Friday, March 15, 2019 1:00 am
Bayh key to many landmark laws
Had role in Title IX, lowering vote age, succession
“Birch Bayh was a trailblazer who dedicated himself to improving the lives of all Hoosiers. His remarkable legislative and personal legacy transformed the country and will live on for years to come.” – Indiana Gov. Eric Holcomb
“Senator Birch Bayh served the people of Indiana with distinction through his lifetime of service in the Armed Forces, the General Assembly, and the U.S. Senate. Karen and I send our deepest condolences and prayers to Evan, Susan, and the entire Bayh family as they mourn the passing of this good man and great Hoosier Statesman.” – Vice President Mike Pence
“Birch Bayh was a tireless advocate for equality with the rare ability to transcend the prejudices of the moment and see beyond seemingly intractable divisions. He embodied what it means to be a Hoosier: kindness, compassion, common sense, and integrity. We, as a state and as a nation, are forever shaped by his leadership and tenacity.” – Indianapolis Mayor Joe Hogsett
INDIANAPOLIS – When Birch Bayh pushed in the U.S. Senate for the landmark 1972 federal law banning discrimination against women in college admissions and athletics, women received fewer than 10 percent of all medical and law degrees and only 1 in 27 high school girls played sports.
Now, women make up more than half of those receiving bachelor's and graduate degrees and more than 3 million high school girls – 1 in 2 – play sports.
Bayh reveled in the impact of the Title IX law in the years after his time as a Democratic senator from Indiana ended.
“There was a soccer field I used to jog around,” he said in a 2002 interview. “One day, all of a sudden, I realized that half of the players were little girls and half of them were little boys. I realized then that that was, in part, because of Title IX.”
Tennis great Billie Jean King, who worked with Bayh on women's rights issues, released a statement with his family Thursday saying the former senator was “one of the most important Americans of the 20th century.”
“You simply cannot look at the evolution of equality in our nation without acknowledging the contributions and the commitment Senator Bayh made to securing equal rights and opportunities for every American,” King said.
Bayh, a liberal Democrat, won three narrow elections to the Senate starting in 1962 at a time when Republicans won Indiana in four of the five presidential elections.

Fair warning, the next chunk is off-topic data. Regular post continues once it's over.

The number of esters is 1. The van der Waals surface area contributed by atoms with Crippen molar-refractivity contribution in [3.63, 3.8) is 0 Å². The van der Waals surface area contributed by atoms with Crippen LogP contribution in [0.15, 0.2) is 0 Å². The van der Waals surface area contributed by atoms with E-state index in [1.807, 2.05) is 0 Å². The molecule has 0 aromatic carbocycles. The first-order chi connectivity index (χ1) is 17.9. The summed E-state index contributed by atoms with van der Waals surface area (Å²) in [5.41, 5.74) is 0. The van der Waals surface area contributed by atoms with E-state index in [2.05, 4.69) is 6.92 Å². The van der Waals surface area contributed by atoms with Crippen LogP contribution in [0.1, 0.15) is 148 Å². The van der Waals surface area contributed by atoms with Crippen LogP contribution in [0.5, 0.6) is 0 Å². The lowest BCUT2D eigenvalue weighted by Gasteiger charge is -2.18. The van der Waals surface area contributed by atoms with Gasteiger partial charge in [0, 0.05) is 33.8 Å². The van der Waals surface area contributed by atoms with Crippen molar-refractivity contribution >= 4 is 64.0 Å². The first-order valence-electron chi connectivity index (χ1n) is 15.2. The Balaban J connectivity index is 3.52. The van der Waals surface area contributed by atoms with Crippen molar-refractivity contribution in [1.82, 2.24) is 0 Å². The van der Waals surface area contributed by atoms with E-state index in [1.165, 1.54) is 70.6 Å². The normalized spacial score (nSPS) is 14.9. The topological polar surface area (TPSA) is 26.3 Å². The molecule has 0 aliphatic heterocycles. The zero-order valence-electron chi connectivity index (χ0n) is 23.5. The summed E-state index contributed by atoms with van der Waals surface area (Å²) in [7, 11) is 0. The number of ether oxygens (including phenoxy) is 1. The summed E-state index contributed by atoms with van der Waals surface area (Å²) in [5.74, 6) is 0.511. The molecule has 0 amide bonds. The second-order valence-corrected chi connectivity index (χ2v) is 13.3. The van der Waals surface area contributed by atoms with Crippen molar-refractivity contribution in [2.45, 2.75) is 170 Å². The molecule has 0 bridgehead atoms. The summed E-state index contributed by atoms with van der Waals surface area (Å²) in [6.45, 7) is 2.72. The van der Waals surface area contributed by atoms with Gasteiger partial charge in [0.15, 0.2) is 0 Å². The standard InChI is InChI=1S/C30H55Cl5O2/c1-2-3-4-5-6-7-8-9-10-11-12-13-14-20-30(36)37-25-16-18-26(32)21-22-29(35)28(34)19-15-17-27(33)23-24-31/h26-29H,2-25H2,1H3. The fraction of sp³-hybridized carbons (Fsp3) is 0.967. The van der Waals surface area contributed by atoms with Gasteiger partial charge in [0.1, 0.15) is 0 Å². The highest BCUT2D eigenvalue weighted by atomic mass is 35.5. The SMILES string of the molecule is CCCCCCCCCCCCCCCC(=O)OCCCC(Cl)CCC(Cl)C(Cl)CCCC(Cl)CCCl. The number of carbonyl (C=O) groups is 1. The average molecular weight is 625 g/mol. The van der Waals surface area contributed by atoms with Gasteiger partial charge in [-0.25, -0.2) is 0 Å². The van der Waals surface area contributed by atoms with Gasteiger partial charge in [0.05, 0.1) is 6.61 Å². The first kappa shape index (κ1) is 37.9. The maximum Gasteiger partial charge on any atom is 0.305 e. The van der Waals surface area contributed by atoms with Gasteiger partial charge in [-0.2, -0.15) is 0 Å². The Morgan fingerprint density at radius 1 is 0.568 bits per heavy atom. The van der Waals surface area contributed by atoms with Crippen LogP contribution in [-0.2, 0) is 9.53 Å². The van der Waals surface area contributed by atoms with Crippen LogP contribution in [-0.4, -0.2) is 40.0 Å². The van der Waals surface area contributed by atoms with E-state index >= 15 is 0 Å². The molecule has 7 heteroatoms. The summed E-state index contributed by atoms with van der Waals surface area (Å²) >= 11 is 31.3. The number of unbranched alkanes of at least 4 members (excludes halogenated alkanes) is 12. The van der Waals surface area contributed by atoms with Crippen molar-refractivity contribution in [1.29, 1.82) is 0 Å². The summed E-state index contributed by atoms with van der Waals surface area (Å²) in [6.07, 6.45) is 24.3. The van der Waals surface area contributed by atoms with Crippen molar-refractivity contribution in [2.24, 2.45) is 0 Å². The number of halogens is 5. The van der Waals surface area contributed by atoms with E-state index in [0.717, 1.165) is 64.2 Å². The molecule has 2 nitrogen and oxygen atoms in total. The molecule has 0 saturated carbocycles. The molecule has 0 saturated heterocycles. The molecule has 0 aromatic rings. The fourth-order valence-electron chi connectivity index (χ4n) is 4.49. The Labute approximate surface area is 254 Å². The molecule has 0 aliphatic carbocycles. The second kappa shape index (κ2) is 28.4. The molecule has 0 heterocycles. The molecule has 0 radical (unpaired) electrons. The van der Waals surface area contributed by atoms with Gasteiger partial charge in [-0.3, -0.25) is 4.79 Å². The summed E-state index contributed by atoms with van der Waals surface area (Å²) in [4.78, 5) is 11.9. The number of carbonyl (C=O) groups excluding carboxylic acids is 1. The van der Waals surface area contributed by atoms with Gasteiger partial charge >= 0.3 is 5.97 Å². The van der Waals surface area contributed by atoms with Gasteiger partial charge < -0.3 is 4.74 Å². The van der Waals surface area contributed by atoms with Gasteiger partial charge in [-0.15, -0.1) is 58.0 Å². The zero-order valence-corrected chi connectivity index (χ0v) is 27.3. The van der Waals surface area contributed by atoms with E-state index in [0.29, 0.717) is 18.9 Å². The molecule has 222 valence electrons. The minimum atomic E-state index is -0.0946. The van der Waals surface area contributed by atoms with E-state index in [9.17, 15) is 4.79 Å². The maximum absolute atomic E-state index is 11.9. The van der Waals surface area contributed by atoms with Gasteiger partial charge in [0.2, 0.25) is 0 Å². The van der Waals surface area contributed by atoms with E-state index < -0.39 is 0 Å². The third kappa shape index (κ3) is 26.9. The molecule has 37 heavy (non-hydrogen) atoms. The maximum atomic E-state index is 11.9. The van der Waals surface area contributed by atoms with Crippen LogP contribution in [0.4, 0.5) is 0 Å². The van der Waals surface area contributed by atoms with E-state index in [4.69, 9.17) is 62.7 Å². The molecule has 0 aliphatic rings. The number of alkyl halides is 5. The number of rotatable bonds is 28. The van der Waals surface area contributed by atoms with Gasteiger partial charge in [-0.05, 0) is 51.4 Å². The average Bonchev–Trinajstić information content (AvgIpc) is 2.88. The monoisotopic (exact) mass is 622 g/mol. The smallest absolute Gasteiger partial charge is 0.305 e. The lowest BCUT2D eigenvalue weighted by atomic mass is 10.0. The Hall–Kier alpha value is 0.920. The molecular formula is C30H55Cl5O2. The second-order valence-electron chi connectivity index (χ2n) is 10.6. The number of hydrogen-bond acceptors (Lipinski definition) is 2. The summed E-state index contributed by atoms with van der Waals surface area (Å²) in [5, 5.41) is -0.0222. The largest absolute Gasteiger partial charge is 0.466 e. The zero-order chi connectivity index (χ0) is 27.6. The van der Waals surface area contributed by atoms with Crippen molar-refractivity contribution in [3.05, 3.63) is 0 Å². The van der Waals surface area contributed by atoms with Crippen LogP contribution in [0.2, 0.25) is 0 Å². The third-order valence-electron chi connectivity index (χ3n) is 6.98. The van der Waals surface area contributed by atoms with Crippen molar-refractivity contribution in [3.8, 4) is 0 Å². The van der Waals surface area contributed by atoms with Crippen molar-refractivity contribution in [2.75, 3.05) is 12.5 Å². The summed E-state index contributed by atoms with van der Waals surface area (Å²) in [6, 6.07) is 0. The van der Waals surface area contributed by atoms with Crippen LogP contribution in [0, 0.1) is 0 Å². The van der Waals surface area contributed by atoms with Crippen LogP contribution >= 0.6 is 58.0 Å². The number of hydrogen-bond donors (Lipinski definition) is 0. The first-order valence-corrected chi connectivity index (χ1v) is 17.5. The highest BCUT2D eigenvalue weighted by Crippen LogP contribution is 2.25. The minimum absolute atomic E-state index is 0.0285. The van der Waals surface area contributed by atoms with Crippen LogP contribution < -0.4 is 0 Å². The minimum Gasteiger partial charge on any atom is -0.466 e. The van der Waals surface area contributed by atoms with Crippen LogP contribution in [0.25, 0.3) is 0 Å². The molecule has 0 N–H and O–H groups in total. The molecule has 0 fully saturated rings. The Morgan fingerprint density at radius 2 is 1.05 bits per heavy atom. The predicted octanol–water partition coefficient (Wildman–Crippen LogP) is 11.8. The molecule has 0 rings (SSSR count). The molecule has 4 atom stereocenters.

Bayh was the lead sponsor of the law prohibiting gender discrimination in education – known as Title IX for its section in the Higher Education Act. Bayh said the law was aimed at giving women a better shot at higher-paying jobs.
“It was clear that the greatest danger or damage being done to women was the inequality of higher education,” Bayh once said. “If you give a person an education, whether it's a boy or girl, young woman or young man, they will have the tools necessary to make a life for families and themselves.”
Bayh used his position as head of the Senate's constitutional subcommittee to craft the 25th Amendment on presidential succession and the 26th Amendment setting the national voting age at 18.
The issue of presidential succession was fresh when Congress approved the amendment in 1967. The vice presidency had gone vacant for more than a year after President John F. Kennedy's assassination because there was no provision for filling the office between elections.
The amendment led to the presidency of Gerald Ford less than a decade later when Ford first succeeded Spiro Agnew as vice president and then took over the White House after President Richard Nixon's resignation during the Watergate scandal.
Bayh's push to lower the national voting age from 21 to 18 came amid protests over the Vietnam War and objections that Americans dying on battlefields were unable to vote in all states. The amendment won ratification from the states in 1971.
Bayh had begun preparing to make a run for the 1972 Democratic presidential nomination when his wife, Marvella, was diagnosed with breast cancer. He dropped that campaign but entered the 1976 presidential campaign, finishing second to Jimmy Carter in the opening Iowa caucuses but then faring poorly in later primaries.
Born Jan. 22, 1928, in Terre Haute, Birch Evans Bayh Jr. moved to his maternal grandparents' farm at the nearby community of Shirkieville after his mother's 1940 death and his father's entry into World War II military service.
Bayh won his first election to the state Legislature in 1954, and son Evan was born the following year. Bayh rose quickly in politics, becoming the Indiana House speaker in 1959 at the age of 30. He earned a law degree from Indiana University, completing law school while serving in the Legislature.
Bayh was 34 when elected to the Senate and soon became friends with the only senator younger than him – Massachusetts Sen. Edward Kennedy.
Bayh and his wife were flying with Kennedy when their small plane crashed near Springfield, Massachusetts, in June 1964. The pilot and a legislative aide were killed, but Bayh pulled Kennedy, who suffered a broken back and other serious injuries, from the wreckage.
After leaving the Senate, Bayh worked as a lawyer and lobbyist in Washington. He remarried in 1982, and he and second wife, Katherine “Kitty” Helpin, had a son, Christopher, who is now a lawyer in Washington.